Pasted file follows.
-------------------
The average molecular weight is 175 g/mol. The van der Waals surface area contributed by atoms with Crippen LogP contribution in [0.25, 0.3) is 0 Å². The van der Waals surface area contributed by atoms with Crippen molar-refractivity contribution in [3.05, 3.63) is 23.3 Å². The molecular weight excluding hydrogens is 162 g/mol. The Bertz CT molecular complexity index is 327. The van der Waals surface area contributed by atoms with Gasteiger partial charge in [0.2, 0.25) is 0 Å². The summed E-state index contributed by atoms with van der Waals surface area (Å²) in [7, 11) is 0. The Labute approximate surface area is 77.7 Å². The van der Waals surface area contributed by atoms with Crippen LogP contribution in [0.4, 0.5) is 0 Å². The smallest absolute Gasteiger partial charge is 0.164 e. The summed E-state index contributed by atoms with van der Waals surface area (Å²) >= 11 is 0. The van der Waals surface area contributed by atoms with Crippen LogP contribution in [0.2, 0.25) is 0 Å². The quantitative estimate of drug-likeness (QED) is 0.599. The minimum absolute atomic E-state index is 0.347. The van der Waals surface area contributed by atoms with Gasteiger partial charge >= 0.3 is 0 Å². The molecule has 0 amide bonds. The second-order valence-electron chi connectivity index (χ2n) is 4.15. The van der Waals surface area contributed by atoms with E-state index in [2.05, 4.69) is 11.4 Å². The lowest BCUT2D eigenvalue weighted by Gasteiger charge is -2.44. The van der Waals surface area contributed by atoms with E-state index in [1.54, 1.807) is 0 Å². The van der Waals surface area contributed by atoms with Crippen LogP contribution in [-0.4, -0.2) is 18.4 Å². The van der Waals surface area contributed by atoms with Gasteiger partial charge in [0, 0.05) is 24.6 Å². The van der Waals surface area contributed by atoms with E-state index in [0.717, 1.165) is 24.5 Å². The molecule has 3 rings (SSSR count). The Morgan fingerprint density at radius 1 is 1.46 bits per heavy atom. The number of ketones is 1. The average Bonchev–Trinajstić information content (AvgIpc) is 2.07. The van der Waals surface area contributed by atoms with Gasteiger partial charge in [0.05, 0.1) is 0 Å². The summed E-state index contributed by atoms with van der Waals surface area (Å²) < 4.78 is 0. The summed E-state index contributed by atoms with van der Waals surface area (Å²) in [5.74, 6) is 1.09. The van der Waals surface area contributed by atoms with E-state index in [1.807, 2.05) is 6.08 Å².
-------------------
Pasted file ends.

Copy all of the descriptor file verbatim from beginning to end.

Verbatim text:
The average molecular weight is 175 g/mol. The van der Waals surface area contributed by atoms with Crippen LogP contribution in [0.25, 0.3) is 0 Å². The van der Waals surface area contributed by atoms with Crippen molar-refractivity contribution in [3.05, 3.63) is 23.3 Å². The molecular weight excluding hydrogens is 162 g/mol. The Bertz CT molecular complexity index is 327. The van der Waals surface area contributed by atoms with Gasteiger partial charge in [0.2, 0.25) is 0 Å². The summed E-state index contributed by atoms with van der Waals surface area (Å²) in [7, 11) is 0. The Labute approximate surface area is 77.7 Å². The van der Waals surface area contributed by atoms with Crippen LogP contribution in [0.4, 0.5) is 0 Å². The smallest absolute Gasteiger partial charge is 0.164 e. The summed E-state index contributed by atoms with van der Waals surface area (Å²) >= 11 is 0. The van der Waals surface area contributed by atoms with Crippen LogP contribution in [0.2, 0.25) is 0 Å². The quantitative estimate of drug-likeness (QED) is 0.599. The minimum absolute atomic E-state index is 0.347. The van der Waals surface area contributed by atoms with Gasteiger partial charge >= 0.3 is 0 Å². The molecule has 0 amide bonds. The second-order valence-electron chi connectivity index (χ2n) is 4.15. The van der Waals surface area contributed by atoms with E-state index in [2.05, 4.69) is 11.4 Å². The lowest BCUT2D eigenvalue weighted by Gasteiger charge is -2.44. The van der Waals surface area contributed by atoms with E-state index in [1.54, 1.807) is 0 Å². The van der Waals surface area contributed by atoms with Crippen LogP contribution in [-0.4, -0.2) is 18.4 Å². The van der Waals surface area contributed by atoms with Gasteiger partial charge in [0, 0.05) is 24.6 Å². The van der Waals surface area contributed by atoms with E-state index in [0.717, 1.165) is 24.5 Å². The molecule has 3 rings (SSSR count). The Morgan fingerprint density at radius 1 is 1.46 bits per heavy atom. The number of ketones is 1. The average Bonchev–Trinajstić information content (AvgIpc) is 2.07. The van der Waals surface area contributed by atoms with Gasteiger partial charge in [0.05, 0.1) is 0 Å². The summed E-state index contributed by atoms with van der Waals surface area (Å²) < 4.78 is 0. The summed E-state index contributed by atoms with van der Waals surface area (Å²) in [5.74, 6) is 1.09. The van der Waals surface area contributed by atoms with E-state index in [1.807, 2.05) is 6.08 Å².